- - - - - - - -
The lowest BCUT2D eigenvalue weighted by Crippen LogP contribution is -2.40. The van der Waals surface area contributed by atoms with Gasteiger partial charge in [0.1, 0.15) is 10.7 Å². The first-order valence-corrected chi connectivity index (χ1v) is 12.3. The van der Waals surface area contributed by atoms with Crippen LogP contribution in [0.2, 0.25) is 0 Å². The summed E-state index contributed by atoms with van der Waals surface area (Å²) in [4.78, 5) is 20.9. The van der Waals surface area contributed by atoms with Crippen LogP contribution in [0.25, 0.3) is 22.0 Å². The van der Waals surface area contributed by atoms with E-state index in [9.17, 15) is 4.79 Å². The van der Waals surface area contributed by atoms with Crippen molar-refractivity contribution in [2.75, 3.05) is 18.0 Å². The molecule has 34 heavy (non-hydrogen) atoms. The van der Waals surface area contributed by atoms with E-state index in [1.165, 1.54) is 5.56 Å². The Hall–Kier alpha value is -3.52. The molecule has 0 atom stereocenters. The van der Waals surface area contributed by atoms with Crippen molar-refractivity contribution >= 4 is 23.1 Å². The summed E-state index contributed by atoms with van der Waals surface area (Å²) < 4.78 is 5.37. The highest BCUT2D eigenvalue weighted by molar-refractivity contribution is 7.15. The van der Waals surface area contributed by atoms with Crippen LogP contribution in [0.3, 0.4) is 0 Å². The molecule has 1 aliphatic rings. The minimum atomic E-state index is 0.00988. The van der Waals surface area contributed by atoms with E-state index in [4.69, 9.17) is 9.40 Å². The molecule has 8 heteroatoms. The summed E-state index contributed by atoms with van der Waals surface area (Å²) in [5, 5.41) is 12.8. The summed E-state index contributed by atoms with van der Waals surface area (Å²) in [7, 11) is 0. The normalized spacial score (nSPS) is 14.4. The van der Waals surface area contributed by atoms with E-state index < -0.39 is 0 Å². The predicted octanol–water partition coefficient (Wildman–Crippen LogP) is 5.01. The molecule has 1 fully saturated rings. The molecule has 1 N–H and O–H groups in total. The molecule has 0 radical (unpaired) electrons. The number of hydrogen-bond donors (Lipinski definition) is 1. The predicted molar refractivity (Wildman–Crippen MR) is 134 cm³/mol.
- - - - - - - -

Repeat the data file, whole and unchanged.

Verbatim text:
The lowest BCUT2D eigenvalue weighted by Crippen LogP contribution is -2.40. The van der Waals surface area contributed by atoms with Gasteiger partial charge in [0.1, 0.15) is 10.7 Å². The first-order valence-corrected chi connectivity index (χ1v) is 12.3. The van der Waals surface area contributed by atoms with Crippen LogP contribution in [0.2, 0.25) is 0 Å². The summed E-state index contributed by atoms with van der Waals surface area (Å²) in [4.78, 5) is 20.9. The van der Waals surface area contributed by atoms with Crippen LogP contribution in [0.25, 0.3) is 22.0 Å². The van der Waals surface area contributed by atoms with E-state index in [9.17, 15) is 4.79 Å². The van der Waals surface area contributed by atoms with Crippen molar-refractivity contribution in [2.75, 3.05) is 18.0 Å². The molecule has 34 heavy (non-hydrogen) atoms. The van der Waals surface area contributed by atoms with E-state index in [1.165, 1.54) is 5.56 Å². The Hall–Kier alpha value is -3.52. The molecule has 0 atom stereocenters. The van der Waals surface area contributed by atoms with Crippen molar-refractivity contribution >= 4 is 23.1 Å². The summed E-state index contributed by atoms with van der Waals surface area (Å²) < 4.78 is 5.37. The highest BCUT2D eigenvalue weighted by molar-refractivity contribution is 7.15. The van der Waals surface area contributed by atoms with Crippen LogP contribution in [0.3, 0.4) is 0 Å². The molecule has 1 aliphatic rings. The minimum atomic E-state index is 0.00988. The van der Waals surface area contributed by atoms with E-state index in [4.69, 9.17) is 9.40 Å². The molecule has 8 heteroatoms. The summed E-state index contributed by atoms with van der Waals surface area (Å²) in [5, 5.41) is 12.8. The summed E-state index contributed by atoms with van der Waals surface area (Å²) in [7, 11) is 0. The normalized spacial score (nSPS) is 14.4. The van der Waals surface area contributed by atoms with E-state index < -0.39 is 0 Å². The predicted octanol–water partition coefficient (Wildman–Crippen LogP) is 5.01. The molecule has 1 fully saturated rings. The molecule has 1 N–H and O–H groups in total. The molecule has 0 radical (unpaired) electrons. The number of hydrogen-bond donors (Lipinski definition) is 1. The predicted molar refractivity (Wildman–Crippen MR) is 134 cm³/mol.